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Screw the castle, provide the service PDF Print E-mail
Written by Alixe MacRae   

ImageI visited the Sears store in Toronto's Yorkdale Shopping Centre the other day. It was a complete mess; the escalators were not working, there were racks in the aisles and there were curtains strung about hiding the activity. I asked an associate what was going on. He replied "a major renovation."

This in a store that rarely has enough staff and one where they all complain their raises are small and the hours are frequently cut. I don't shop in a store because of marble floors, crystal lighting or hand-crafted carpets. I shop where I will get high quality goods at a fair price with the assistance I need, when I need it.

I visit a local hotel weekly for a business meeting. They have spent over $10 million over the past while on renovations including a white carpet (how dumb is that!) and the resurfacing of their parking lot, which has caused enormous inconvenience for all guests. The staff is pleasant but clearly over-worked. Which management VIP determined that a white carpet was better than a few more people assisting the people who pay for their service? If there was any justice in the world, he or she should be, at best, demoted and, more properly, let go.

I voted in the advance poll in the upcoming Ontario election. There was no parking provided; so after entering the facility I asked (subtly) "who was the idiot who picked a location without parking?" The returning officer declared she was that person and claimed the site was wheelchair accessible since it was on the first floor. So the handicapped could enter but only after being unable to get to the building? Is thinking a near-extinct attribute for those in charge?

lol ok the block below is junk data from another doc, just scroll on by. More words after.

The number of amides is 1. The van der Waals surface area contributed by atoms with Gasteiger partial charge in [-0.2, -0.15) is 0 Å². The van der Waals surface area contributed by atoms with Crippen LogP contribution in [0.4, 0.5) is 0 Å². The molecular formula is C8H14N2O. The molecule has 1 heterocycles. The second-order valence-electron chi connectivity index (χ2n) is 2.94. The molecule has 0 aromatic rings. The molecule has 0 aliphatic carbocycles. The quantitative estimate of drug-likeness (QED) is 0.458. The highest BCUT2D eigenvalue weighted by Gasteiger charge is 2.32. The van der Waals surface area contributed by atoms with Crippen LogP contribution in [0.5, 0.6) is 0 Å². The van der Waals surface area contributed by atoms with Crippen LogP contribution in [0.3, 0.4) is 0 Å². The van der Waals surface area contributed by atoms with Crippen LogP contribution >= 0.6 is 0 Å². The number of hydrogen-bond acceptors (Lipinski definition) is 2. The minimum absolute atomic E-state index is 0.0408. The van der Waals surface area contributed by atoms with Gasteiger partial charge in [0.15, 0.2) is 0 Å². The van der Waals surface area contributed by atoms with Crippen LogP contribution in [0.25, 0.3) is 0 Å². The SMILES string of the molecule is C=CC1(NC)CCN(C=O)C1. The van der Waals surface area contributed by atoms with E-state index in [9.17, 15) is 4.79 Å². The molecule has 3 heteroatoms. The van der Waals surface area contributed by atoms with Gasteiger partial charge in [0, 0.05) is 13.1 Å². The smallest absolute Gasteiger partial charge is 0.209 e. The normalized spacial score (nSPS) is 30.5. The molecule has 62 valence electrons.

My mother lives in one of the finest retirement homes in Winnipeg. The other evening, she and her companions at their table waited 35 minutes to be served, and then learned that the residence was replacing sheer draperies that had been installed only a year ago. So the costs of living there will continue to rise while the service will continue to deteriorate. Ridiculous!

The Taj Mahal may be a wonderful monument, but unless you have more millions than Bill Gates; consider what your customers want, find strategies to provide for those wants and park your ego at the door - it's more dangerous than a gun. Don't build a glitzy store that will cost you more in upkeep, taxes and utilities than is reasonable to expect. Instead, invest in your people and spend a little more on advertising and promotion.

The next time you're tempted to tart-up your store consider this: clean is good, convenience is important as is a well-trained pleasant staff who are appreciated and well-compensated. If you need a castle, build it out of Popsicle sticks. Don't foist it on your customers.

A regular contributor to Home Goods Online, Alixe MacRae is one of this country's best known merchandisers, having held senior positions at a variety of well-known Canadian retailers including Stoney Creek Furniture, Sears Canada and The Bay. She recently started her own business Concierge Relocation ( Her company specializes in move management, especially for those dramatically downsizing seniors and their overwhelmed children.

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